The Mexican Consulate General in the Carolinas announced the expansion to the region of "Direct to Mexico," a secure, affordable money-transfer service.

North Carolina joins 27 other U.S. states where the program is available. The service is offered by Mexico's U.S. consulates and the Institute for Mexicans Abroad.

"The program allows significant savings for migrants by offering low fees and a more favorable exchange rate, but the most important thing is that we can educate our compatriots about the essential and secure" aspects of money transfer, the consul general for the Carolinas, Carlos Flores Vizcarra, told Efe.

Jorge Jimenez, the head of international payments for the U.S. Federal Reserve, explained to Efe that the program arose as part of the bilateral Partnership for Prosperity, launched in 2001.

Mexico's central bank and the Fed agreed to study possibilities to interconnect their payment systems via an efficient mechanism to reduce costs for U.S. retirees living in Mexico.

Since February 2004, customers of U.S. financial institutions that are part of Direct to Mexico can send payments to any bank account in Mexico. The plan expanded last year to include Mexico's Telecomm-Telegrafos.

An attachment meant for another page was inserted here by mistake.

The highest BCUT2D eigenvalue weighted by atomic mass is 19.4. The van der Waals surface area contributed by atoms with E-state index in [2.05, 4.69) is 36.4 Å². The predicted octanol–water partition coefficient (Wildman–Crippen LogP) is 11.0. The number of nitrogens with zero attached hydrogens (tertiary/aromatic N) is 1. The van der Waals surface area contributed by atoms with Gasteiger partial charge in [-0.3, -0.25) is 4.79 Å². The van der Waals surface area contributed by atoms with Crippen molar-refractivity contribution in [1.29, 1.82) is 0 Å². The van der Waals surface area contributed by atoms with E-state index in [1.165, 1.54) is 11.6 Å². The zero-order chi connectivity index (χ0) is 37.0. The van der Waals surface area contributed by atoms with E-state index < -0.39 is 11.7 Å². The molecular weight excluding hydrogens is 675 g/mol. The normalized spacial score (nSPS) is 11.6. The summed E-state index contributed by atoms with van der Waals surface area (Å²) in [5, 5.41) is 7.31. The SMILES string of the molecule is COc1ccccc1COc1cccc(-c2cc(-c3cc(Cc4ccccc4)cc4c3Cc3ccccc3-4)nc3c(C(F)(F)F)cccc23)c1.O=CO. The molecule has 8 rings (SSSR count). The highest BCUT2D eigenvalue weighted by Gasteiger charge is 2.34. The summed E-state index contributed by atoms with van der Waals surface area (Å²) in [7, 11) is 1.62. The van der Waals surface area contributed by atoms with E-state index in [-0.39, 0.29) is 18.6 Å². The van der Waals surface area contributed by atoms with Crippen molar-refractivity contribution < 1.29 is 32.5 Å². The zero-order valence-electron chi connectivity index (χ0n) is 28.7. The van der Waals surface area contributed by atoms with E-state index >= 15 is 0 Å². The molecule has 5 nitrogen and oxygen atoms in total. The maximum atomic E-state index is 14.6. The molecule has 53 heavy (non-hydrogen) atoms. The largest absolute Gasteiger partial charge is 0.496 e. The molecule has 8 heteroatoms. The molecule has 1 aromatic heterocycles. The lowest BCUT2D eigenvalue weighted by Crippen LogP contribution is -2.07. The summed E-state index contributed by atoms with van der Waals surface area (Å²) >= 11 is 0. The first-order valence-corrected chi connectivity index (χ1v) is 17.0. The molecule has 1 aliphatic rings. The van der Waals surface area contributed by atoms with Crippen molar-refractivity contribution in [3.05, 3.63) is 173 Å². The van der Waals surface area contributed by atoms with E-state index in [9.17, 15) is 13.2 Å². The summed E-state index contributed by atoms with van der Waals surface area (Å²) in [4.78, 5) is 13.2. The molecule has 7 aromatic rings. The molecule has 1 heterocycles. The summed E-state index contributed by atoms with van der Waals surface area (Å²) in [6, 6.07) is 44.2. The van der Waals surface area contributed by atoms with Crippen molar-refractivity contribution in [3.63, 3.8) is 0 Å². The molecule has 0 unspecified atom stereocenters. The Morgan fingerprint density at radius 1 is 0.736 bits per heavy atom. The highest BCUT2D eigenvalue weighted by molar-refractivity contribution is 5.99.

Attending the launching Tuesday of the program at the Mexican Consulate in Raleigh, North Carolina's capital, were representatives of financial institutions of both countries.

Luis Pastor, the head of the Latino Community Credit Union, an institution that offers the service at 10 of its branches in North Carolina, emphasized that Direct to Mexico is also more convenient for people without bank accounts in Mexico.

"They can receive their money in cash in an easy and secure manner via the Telecomm network. We're also seeking to broaden the (service) to more than 35 countries in the Americas and Europe through the GlobeNow program," Pastor said.

The consul general emphasized the importance of enabling Mexican expats to open accounts at credit unions like LCCU, because when they become members and partners of the institution they can receive financial education, fill out their tax forms and receive mortgage, personal and car loans more easily.

U.S. banks and credit unions affiliated with Direct to Mexico charge fees of $6 or less per transaction, compared with the traditional methods of sending money that exceed $15 and offer a less favorable exchange rate.

The service only takes one business day for the money to become available to the recipients in Mexico and they can access those funds at an ATM and make purchases with debit cards.

For now, the Direct to Mexico service in North Carolina is available at the branches of the Latino Community Credit Union and 13 other branches of the First National Bank and one branch of the State Employees Credit Union and Lion's Share Credit Union.